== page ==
Peer influence may be driving many adolescents to commit suicide, say psychiatrists.
Adolescents who commit suicide may be suffering from deeper psychological disorders, and therefore the immediate incident that triggers a suicide may be misleading.
Commenting on Rahul, the 11-year-old who took his life Tuesday because his mother refused to buy him a kite, Sameer Parekh, a leading psychiatrist told IANS, "Being denied a kite may have acted as a trigger but it's not the reason for committing suicide."
The national capital has already witnessed over 20 such cases this year.
"Peer suicides are definitely impacting the mind of youngsters and they are taking this shortcut to register their dissent," he said.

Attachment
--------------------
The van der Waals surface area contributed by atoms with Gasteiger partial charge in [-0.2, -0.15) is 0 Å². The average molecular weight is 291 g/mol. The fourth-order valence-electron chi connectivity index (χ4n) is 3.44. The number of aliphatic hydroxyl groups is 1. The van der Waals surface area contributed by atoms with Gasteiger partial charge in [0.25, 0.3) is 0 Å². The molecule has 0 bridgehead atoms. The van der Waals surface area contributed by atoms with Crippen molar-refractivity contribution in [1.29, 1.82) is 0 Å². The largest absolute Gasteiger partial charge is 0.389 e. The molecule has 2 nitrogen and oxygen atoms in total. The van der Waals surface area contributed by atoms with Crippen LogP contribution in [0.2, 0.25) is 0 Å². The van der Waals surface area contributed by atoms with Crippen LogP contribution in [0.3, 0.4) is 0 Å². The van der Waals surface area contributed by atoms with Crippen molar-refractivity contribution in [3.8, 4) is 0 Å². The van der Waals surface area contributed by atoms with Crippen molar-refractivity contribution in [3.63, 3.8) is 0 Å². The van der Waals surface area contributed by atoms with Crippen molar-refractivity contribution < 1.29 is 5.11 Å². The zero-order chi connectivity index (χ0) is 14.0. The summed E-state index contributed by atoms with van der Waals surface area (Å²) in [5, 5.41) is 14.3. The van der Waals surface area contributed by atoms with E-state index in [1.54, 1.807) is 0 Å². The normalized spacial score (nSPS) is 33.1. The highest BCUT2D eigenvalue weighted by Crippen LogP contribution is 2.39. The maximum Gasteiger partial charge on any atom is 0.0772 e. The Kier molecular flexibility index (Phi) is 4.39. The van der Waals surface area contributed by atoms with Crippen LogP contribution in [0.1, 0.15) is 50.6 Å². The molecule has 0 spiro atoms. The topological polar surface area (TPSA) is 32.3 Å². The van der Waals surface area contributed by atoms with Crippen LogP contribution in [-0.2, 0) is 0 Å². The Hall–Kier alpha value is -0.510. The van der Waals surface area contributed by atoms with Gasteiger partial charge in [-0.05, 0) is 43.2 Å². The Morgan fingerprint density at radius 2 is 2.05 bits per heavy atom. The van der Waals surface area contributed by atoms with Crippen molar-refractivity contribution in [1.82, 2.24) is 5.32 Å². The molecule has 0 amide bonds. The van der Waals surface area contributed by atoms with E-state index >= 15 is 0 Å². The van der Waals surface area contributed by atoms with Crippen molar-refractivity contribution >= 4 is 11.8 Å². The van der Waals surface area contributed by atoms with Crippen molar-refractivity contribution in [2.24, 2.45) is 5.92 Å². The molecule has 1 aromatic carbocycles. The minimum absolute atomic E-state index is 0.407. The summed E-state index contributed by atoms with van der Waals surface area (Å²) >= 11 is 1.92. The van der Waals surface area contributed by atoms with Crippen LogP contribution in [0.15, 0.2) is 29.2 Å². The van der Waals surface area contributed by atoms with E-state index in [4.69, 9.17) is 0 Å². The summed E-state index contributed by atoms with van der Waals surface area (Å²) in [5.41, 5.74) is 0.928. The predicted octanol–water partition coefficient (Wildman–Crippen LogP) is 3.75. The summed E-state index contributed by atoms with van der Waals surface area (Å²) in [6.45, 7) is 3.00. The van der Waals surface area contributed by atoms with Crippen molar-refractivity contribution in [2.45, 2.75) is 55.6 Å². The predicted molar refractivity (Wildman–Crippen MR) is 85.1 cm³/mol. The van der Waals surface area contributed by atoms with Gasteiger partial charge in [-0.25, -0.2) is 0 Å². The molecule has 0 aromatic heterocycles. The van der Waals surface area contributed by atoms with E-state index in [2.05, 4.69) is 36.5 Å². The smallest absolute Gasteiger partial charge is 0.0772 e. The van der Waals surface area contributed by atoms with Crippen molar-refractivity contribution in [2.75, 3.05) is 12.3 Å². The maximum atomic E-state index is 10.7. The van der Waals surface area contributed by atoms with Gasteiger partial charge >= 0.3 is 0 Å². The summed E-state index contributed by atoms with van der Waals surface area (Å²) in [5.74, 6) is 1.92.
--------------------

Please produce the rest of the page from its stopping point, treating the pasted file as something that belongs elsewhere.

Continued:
Parekh suggested that parents should be more vigilant. "In schools, teachers and counsellors must recognise the problem at an early stage," Parekh added.
Like Rahul, a few months ago, a teenager committed suicide when his family refused to buy him a cell phone.
According to Jitendra Nagpal, a leading psychiatrist at VIMHANS, "When the psychological problem of a youngster goes unnoticed, it leads to complexity. And in a fit of anger they take the extreme step without even knowing the consequence. Here similar cases play a vital role."
"Once some abnormality is seen in a child, parents must take him or her to an expert," Nagpal added.
For both the doctors, suicide was not just a clinical problem. The social environment plays a role in triggering it.